Dave is a married man with two kids and a loving wife , and Mitch is a single man who is at the prime of his sexual life. One fateful night while Mitch and Dave are peeing in a fountain when lightning strikes and they switch bodies.
As the result of a childhood wish, John Bennett's teddy bear, Ted, came to life and has been by John's side ever since - a friendship that's tested when Lori, John's girlfriend of four years, wants more from their relationship.
Tom Popper grew up having very little interaction with his father who was off exploring the world. When he grows up he spends most of time on his work and ignores his children. One day his father sends him an unusual gift: a penguin. Popper can't help but wonder why his father would send him a penguin. He tries to get rid of it, but accidentally orders five more. When his children and ex-wife show up to celebrate his son's birthday, the kids are taken with the penguins. And Popper finally gets to connect with his kids while his work suffers. Written by
In the 1970s, Thomas Popper Jr. uses an amateur radio set to communicate with his father. It is operating around 21.2460 MHZ; however, during this time period, this was not an available voice frequency to American amateurs. See more »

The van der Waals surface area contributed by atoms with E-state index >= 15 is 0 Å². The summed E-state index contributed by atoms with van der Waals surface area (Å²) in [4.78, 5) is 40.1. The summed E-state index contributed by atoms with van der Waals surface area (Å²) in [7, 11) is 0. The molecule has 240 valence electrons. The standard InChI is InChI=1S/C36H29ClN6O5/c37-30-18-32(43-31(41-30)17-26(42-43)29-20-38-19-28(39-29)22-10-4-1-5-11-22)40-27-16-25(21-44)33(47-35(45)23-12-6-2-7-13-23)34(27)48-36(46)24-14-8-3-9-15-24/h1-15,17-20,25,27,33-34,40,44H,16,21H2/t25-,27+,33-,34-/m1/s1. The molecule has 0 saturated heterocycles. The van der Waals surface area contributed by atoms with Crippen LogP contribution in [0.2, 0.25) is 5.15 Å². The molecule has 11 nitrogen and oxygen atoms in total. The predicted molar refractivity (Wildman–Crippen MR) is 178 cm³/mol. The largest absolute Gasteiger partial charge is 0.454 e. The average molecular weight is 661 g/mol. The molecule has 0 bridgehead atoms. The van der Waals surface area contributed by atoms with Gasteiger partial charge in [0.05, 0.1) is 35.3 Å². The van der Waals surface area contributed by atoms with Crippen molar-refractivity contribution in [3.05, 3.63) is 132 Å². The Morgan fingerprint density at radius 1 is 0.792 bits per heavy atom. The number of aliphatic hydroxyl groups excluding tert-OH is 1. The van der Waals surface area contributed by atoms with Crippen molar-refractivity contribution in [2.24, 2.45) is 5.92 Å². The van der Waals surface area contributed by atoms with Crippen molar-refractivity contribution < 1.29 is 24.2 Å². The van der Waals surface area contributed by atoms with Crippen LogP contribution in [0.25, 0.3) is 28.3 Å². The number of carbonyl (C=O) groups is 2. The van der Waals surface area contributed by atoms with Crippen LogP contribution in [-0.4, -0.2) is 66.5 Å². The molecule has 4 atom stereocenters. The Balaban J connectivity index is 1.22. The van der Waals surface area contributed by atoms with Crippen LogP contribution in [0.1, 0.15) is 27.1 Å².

I absolutely love the book. I'm also crazy about penguins. I collect all kinds of penguin memorabilia and will usually give a film about penguins a free pass. So a scathing review from me should really tell you how bad this film is. Let me start by comparing this to the book. Now I don't demand complete faithfulness, but changes made should at least make sense in adapting a book to the screen. This film is almost as if the writers decided to do the exact opposite of everything in the book. In the book Mr Popper is poor, happily married, wants a penguin, gets more penguins to stop it being lonely. In the film he is rich, divorced, wants nothing to do with the penguin, gets more penguins by accident. It leaves us with some tripe that has been done over and over again. Businessman puts business over family, has an inconvenience come into his life, learns the value of family, the end. Please look at The Santa Clause for how to do this. Characters seemed real despite the fantasy elements. Mr Popper's Penguins goes for the most contrived story points imaginable. It's pretty lazy writing, to the point where having Carrey name the penguins was probably an example of the best names these writers could come up with. The film also makes everybody so painfully nice, and then struggles to find a villain. Clark Gregg plays a zoo keeper that is entirely in the right. Yet the film hides him in shadowy cars and gives him ominous music. He should have been the hero of this movie. Krumholtz plays a neighbour whose life is made a living hell with all the noises. Even though it is against the rules to have penguins in the apartments, he is once again played as the villain when he tries to get rid of the penguins. This is a world where levelheadedness is a sign of evil. Further emphasised by dumb ass Gugino. She's the ex-wife that will gladly leave a date for a man that failed at a 15 year marriage, and then thinks that buying pet penguins is a good idea for her kids. It is also a very unfunny film. I can't even remember any jokes, or at least any punchlines. Lots of poo and fart jokes though. This is a film that I would never want a child to see. It gives the impression that parents will just get back together, that your own selfish happiness is above that of other living creatures, that breaking the rules is fine if it's done in a cute way and so on. Please parents, do your kids a huge favor and buy the book. Sit down and read it with them. It will be cheaper and will actually take less time than sitting through this movie.
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